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Jan 10, 2013, 07:24 AM
 
Originally Posted by ebuddy View Post
there is a "spirit" of US Constitutional law that requires some understanding of the Federalist papers, some historical perspective on what a "militia" was, a knowledge of the ratification process of those Amendments including why the clarification "... the right of the people to keep and bear Arms shall not be infringed" exists in the Amendment, and at least a modicum of reverence for the document.
Well put!

There is a belief, commonly held among those who really don't understand U.S. law, that the second amendment exists to empower the average American citizen against the tyranny of his own government.

It's not true.

This particular argument was invented long after the Bill of Rights was written.

A quick review of history, in particular of Shay's Rebellion (1786) and George Washington's reaction to it, which greatly influenced the Constitutional Convention, will explain what they meant by a well-armed militia. Washington himself led state militias in 1794 to put down the Whiskey Rebellion.

The Second Amendment was written in order to promote the security of the young country by putting down revolution, not promoting it.

And, of course, there are all those other words in the Constitution.

• if the second amendment were intended to allow us to revolt, why does Article 3, Section 3 include "levying war" against the United States as one of the definitions of treason?

• Why does Article 4, Section 4 guarantee that the Federal Government will protect every state of the union "against domestic violence"?

In fact, the Supreme Court's most conservative members have ruled that the Federal Government can restrict gun ownership, especially the kinds of weapons that would be necessary to fight a modern revolution.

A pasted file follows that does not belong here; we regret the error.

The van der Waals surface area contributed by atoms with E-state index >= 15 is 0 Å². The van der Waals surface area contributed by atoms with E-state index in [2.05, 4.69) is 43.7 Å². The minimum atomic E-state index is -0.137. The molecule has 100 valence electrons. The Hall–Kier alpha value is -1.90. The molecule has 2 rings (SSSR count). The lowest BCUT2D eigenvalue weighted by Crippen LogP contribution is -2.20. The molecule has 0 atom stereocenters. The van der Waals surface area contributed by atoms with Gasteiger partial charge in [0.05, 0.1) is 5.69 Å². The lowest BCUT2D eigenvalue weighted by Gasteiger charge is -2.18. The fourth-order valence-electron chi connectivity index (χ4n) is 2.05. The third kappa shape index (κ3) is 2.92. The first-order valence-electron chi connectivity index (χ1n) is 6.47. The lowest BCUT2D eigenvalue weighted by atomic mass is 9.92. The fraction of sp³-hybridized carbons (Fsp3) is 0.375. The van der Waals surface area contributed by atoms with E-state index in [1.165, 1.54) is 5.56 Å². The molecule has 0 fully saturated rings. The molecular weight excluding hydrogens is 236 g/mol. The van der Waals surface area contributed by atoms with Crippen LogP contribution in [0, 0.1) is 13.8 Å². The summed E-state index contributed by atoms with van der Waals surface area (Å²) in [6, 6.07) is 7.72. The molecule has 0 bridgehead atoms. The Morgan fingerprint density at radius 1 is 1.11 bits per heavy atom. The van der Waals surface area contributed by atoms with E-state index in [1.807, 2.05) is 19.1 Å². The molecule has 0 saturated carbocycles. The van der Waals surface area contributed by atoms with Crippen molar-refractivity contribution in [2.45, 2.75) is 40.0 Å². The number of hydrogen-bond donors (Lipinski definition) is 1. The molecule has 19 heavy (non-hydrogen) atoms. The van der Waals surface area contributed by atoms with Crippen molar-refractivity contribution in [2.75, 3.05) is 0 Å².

Put simply, it is counter-intuitive, ahistorical, and completely out of context to argue that we have guns in order to protect us from our own government.

Nevertheless, regardless of how dumb the argument is, the language remains, and therefore we must contend with the reality that Americans have a right to own guns.
     
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Jan 10, 2013, 09:16 AM
 
Originally Posted by ghporter View Post
California has some of the most restrictive gun control laws in the U.S.... How's that working for them? Apparently not so well.
C'mon, GH, you're better than this. How effective will gun laws be when the unrestricted legal answer is just a state away? State gun laws are only as strong as their most lax counterpart.
     
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Jan 10, 2013, 01:59 PM
 
Originally Posted by raleur View Post
Well put!

There is a belief, commonly held among those who really don't understand U.S. law, that the second amendment exists to empower the average American citizen against the tyranny of his own government.

It's not true.

This particular argument was invented long after the Bill of Rights was written.

A quick review of history, in particular of Shay's Rebellion (1786) and George Washington's reaction to it, which greatly influenced the Constitutional Convention, will explain what they meant by a well-armed militia. Washington himself led state militias in 1794 to put down the Whiskey Rebellion.

The Second Amendment was written in order to promote the security of the young country by putting down revolution, not promoting it.

And, of course, there are all those other words in the Constitution.

• if the second amendment were intended to allow us to revolt, why does Article 3, Section 3 include "levying war" against the United States as one of the definitions of treason?

• Why does Article 4, Section 4 guarantee that the Federal Government will protect every state of the union "against domestic violence"?

In fact, the Supreme Court's most conservative members have ruled that the Federal Government can restrict gun ownership, especially the kinds of weapons that would be necessary to fight a modern revolution.

Put simply, it is counter-intuitive, ahistorical, and completely out of context to argue that we have guns in order to protect us from our own government.

Nevertheless, regardless of how dumb the argument is, the language remains, and therefore we must contend with the reality that Americans have a right to own guns.